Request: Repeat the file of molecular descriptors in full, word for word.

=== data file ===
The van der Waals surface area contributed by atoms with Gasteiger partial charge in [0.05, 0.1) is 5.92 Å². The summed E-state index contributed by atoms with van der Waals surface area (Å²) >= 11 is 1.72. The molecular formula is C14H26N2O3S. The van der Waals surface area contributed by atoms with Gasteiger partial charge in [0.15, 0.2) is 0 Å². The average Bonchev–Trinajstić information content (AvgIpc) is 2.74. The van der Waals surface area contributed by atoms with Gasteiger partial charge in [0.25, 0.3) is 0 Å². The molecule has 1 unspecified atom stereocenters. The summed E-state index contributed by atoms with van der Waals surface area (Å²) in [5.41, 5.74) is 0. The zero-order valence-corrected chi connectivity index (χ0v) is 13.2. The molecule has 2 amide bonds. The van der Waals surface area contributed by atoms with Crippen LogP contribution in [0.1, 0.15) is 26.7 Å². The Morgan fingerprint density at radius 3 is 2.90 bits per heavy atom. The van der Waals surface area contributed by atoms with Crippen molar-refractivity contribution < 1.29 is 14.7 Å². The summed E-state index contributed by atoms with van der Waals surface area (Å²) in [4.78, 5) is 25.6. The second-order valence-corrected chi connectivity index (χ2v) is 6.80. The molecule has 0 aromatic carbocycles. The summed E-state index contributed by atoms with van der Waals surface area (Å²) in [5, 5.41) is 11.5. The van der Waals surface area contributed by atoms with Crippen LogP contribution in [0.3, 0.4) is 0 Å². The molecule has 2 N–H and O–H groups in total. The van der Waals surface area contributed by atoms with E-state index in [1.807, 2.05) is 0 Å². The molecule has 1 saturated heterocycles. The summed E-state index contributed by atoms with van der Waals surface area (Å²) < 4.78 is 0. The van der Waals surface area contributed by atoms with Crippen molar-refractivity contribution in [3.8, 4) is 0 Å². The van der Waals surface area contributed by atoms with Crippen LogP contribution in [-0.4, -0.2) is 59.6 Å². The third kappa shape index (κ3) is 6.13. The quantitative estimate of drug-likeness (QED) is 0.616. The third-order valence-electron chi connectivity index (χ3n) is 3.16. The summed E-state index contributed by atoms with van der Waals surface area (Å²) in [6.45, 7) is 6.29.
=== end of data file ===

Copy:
The van der Waals surface area contributed by atoms with Gasteiger partial charge in [0.05, 0.1) is 5.92 Å². The summed E-state index contributed by atoms with van der Waals surface area (Å²) >= 11 is 1.72. The molecular formula is C14H26N2O3S. The van der Waals surface area contributed by atoms with Gasteiger partial charge in [0.15, 0.2) is 0 Å². The average Bonchev–Trinajstić information content (AvgIpc) is 2.74. The van der Waals surface area contributed by atoms with Gasteiger partial charge in [0.25, 0.3) is 0 Å². The molecule has 1 unspecified atom stereocenters. The summed E-state index contributed by atoms with van der Waals surface area (Å²) in [5.41, 5.74) is 0. The zero-order valence-corrected chi connectivity index (χ0v) is 13.2. The molecule has 2 amide bonds. The van der Waals surface area contributed by atoms with Crippen LogP contribution in [0.1, 0.15) is 26.7 Å². The Morgan fingerprint density at radius 3 is 2.90 bits per heavy atom. The van der Waals surface area contributed by atoms with Crippen molar-refractivity contribution < 1.29 is 14.7 Å². The summed E-state index contributed by atoms with van der Waals surface area (Å²) in [4.78, 5) is 25.6. The second-order valence-corrected chi connectivity index (χ2v) is 6.80. The molecule has 0 aromatic carbocycles. The summed E-state index contributed by atoms with van der Waals surface area (Å²) in [5, 5.41) is 11.5. The van der Waals surface area contributed by atoms with Crippen LogP contribution in [0.3, 0.4) is 0 Å². The molecule has 2 N–H and O–H groups in total. The van der Waals surface area contributed by atoms with E-state index in [1.807, 2.05) is 0 Å². The molecule has 1 saturated heterocycles. The summed E-state index contributed by atoms with van der Waals surface area (Å²) < 4.78 is 0. The van der Waals surface area contributed by atoms with Crippen molar-refractivity contribution in [3.8, 4) is 0 Å². The van der Waals surface area contributed by atoms with Crippen LogP contribution in [-0.4, -0.2) is 59.6 Å². The third kappa shape index (κ3) is 6.13. The quantitative estimate of drug-likeness (QED) is 0.616. The third-order valence-electron chi connectivity index (χ3n) is 3.16. The summed E-state index contributed by atoms with van der Waals surface area (Å²) in [6.45, 7) is 6.29.